2013 Edmonds Christmas Bird Count

December 21, 2013

Eighty field observers covered approximately 75 miles on foot, 562 miles by car and 29 miles by boat counting 46,230 birds in 120 species.  An additional 53 home observers spent 68 hours counting 1,455 birds and added one species (Peregrine Falcon) not seen by the field teams. The 133 participants recorded new or tied previous high counts for 31 of the 121 species seen, and a historic low count (9) for the Western Grebe.  On further evaluation of the field and home counts, the numbers for 57 species were greater than one standard deviation above the 29-year mean (an up signal).  A listing of these 31 and the 57 bird species is here.  Only one species, the Northern Harrier, was less than one standard deviation below the mean (a down signal).  Edmonds Count by Area lists all bird species observed within the CBC area.

A second way to evaluate the data is by normalization using factors that effect the count, like weather and the overall effort by the participants.  Normalization should provide a clearer look at trends in the data on a level playing field.  In normalizing by total count observation hours, only five species (Harlequin Duck, Anna’s Hummingbird, Hairy Woodpecker, Spotted Towhee and Fox Sparrow) have record high counts and none with low counts.  Further, the numbers for only 20 and 6 species were greater or less than one standard deviation from the mean, respectively.  This normalization may not be an entirely accurate look at the data as it assumes that every observer has an equal chance of seeing each bird species.  Clearly observers in land locked areas have less of a chance of seeing some waterfowl species.  Also, the effects of weather on historic counts were not factored into this analysis.  Nonetheless, it does provide a look at bird populations that perhaps is not as optimistic as the raw data analyses.

Species of Interest
Perhaps the most unusual sighting was a group of three Trumpeter Swans flying near shore in Puget Sound.  They were initially seen by two shore observers at Picnic Point in Area 3.  As these birds flew south, the boat team saw these birds off Ocean Avenue in Edmonds at about noon as they were flying out of Area 2 toward the Edmonds waterfront.

Uncommon birds seen were Ancient Murrelet (1 at Possession Point), American Pipet (1 in Edmonds) and Cedar Waxwing (2 in Area 9S).  The rarest bird that may have been in the count area was a Northern Mockingbird, never seen before during the CBC.  It was observed by a non-participant north of Perrinville in Area 2, but was not reported until Jan 10, 2014.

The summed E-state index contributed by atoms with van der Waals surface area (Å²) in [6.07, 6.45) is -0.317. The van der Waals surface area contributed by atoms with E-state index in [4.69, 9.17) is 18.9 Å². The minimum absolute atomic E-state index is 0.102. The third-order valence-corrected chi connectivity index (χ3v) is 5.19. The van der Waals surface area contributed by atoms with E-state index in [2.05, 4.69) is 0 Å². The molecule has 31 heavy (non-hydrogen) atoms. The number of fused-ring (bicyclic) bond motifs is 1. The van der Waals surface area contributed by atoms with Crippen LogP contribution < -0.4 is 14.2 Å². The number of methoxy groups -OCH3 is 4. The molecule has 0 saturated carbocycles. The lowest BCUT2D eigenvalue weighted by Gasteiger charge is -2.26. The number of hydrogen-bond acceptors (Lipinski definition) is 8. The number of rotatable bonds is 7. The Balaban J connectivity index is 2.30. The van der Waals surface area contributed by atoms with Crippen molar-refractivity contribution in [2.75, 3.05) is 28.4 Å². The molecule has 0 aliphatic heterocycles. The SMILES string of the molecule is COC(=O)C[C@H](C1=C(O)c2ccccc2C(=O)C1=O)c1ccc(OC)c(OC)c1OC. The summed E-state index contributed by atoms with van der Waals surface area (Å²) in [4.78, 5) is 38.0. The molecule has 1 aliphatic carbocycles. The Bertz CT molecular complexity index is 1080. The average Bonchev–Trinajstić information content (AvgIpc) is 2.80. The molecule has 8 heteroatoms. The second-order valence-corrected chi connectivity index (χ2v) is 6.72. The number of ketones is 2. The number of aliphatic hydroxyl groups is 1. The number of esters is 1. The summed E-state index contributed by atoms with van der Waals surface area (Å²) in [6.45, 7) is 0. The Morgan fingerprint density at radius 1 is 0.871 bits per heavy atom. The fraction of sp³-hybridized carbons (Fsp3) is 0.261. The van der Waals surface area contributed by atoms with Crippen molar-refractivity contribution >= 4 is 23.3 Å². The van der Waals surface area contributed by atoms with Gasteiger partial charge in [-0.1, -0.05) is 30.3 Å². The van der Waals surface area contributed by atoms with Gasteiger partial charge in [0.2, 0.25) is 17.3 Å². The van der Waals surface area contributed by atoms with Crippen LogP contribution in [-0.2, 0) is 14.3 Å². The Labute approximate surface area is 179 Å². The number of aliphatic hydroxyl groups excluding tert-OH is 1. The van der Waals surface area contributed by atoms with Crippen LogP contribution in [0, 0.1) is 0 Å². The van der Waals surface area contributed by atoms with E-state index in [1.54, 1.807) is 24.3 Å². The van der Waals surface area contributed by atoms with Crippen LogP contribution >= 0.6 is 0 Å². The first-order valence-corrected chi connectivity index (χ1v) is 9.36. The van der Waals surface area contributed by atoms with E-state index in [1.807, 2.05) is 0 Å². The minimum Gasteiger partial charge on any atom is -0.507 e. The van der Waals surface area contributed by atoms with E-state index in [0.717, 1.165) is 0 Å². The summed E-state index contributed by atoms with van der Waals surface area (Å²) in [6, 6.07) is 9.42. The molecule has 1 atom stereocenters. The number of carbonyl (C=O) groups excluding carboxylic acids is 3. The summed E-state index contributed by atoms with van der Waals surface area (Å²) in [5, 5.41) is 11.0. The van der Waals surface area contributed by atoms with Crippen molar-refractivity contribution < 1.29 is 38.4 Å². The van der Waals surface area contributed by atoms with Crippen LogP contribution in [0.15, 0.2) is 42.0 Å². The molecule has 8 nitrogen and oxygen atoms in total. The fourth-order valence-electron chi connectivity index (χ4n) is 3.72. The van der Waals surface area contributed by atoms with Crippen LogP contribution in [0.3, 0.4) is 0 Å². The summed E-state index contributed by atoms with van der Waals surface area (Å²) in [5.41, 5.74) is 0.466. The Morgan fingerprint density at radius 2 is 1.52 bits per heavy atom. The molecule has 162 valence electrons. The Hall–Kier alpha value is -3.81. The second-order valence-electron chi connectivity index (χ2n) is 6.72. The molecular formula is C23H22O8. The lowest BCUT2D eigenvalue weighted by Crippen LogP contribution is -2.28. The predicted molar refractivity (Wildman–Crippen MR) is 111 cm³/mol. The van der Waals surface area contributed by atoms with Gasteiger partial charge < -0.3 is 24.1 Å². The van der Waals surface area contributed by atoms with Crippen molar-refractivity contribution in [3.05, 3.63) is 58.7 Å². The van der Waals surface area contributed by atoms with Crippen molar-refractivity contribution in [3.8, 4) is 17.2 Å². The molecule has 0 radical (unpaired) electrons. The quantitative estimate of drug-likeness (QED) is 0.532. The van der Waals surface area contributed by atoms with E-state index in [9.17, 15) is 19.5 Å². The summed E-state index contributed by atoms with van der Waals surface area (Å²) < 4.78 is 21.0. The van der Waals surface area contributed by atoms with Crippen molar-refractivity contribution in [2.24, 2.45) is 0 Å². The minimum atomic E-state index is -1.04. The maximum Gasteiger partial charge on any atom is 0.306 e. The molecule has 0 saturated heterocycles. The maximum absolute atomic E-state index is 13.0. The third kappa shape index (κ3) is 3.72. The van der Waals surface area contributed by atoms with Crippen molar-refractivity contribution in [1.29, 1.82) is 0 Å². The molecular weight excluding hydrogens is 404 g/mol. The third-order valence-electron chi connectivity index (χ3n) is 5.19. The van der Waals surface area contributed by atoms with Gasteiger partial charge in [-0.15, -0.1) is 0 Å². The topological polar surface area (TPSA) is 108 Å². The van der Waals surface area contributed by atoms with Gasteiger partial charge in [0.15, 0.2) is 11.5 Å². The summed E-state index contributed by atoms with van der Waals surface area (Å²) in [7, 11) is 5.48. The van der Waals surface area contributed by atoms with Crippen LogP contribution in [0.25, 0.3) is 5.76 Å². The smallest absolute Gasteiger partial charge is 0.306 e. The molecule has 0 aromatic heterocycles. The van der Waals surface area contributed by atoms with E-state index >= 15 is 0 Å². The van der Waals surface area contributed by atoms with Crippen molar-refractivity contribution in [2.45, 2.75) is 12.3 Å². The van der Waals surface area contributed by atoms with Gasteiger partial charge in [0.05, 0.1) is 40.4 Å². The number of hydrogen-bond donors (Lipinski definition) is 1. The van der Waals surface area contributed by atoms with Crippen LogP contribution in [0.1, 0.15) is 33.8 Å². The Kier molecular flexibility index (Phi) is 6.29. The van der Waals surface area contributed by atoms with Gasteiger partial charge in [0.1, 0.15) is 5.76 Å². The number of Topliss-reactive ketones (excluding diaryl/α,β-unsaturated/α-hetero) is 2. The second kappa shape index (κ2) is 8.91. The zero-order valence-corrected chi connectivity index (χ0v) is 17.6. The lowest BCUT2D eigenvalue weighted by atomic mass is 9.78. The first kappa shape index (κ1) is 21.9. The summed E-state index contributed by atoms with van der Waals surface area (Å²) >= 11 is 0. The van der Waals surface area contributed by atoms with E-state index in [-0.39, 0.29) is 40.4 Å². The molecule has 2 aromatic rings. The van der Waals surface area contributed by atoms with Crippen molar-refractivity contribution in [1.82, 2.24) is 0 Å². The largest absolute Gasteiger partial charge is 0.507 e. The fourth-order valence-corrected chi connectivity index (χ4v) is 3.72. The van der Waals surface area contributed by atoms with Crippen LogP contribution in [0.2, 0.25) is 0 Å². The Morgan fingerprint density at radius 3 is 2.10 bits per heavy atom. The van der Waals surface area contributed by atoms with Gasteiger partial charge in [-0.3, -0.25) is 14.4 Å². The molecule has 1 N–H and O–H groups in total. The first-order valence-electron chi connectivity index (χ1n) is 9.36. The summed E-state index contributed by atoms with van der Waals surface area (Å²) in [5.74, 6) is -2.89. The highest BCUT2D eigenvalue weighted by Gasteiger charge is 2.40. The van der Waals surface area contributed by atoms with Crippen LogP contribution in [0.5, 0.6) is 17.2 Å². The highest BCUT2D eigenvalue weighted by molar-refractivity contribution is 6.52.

There were no notable misses this year.  However, two species usually seen, the American Kestrel and the Western Gull (seen in 20 and 18 of 29 years, respectively) were not seen.  The former, however, was seen just north of the count circle in Area 5N.

American Crow
Counting American Crows during the CBC has always been a challenge.  After roosting overnight at various locations in south county, presently mainly at or near the UW Bothell campus, they disperse at dawn.  Crows moving from roosting areas in the morning and returning in the evening can be concentrated.  Approximately 3,000 crows were seen at dawn on Dec 21, 2013 at Lake Forest Park apparently headed for the greater Seattle area.   The returning movement to roosting areas from the north, however, is more impressive and can be described as a “river of crows” that occasionally parallels the Bothell-Everett Highway north of I-405.  At times, this river has been observed to be approximately 7 miles in length, and it contained nearly 10,000 crows during the late afternoon of the CBC.  Where do these crows come from?  During the CBC roughly 2,700 crows were counted by 32 field teams on their neighborhood routes.  Many of these crows, particularly those found in the southern two-thirds of the CBC area, likely do not join the “river of crows.”  About 1,500 crows were counted on Dec 14, 2013 during the Everett CBC.  Where the remaining 1,000’s (6-8K?) of crows in the “river” are located during the day is unknown at this point.  According to the Washington Department of Fish & Wildlife, crows can travel as far as 40 miles each day between roosting and feeding areas, and from late summer to winter they gather from many miles to form communal night roosts.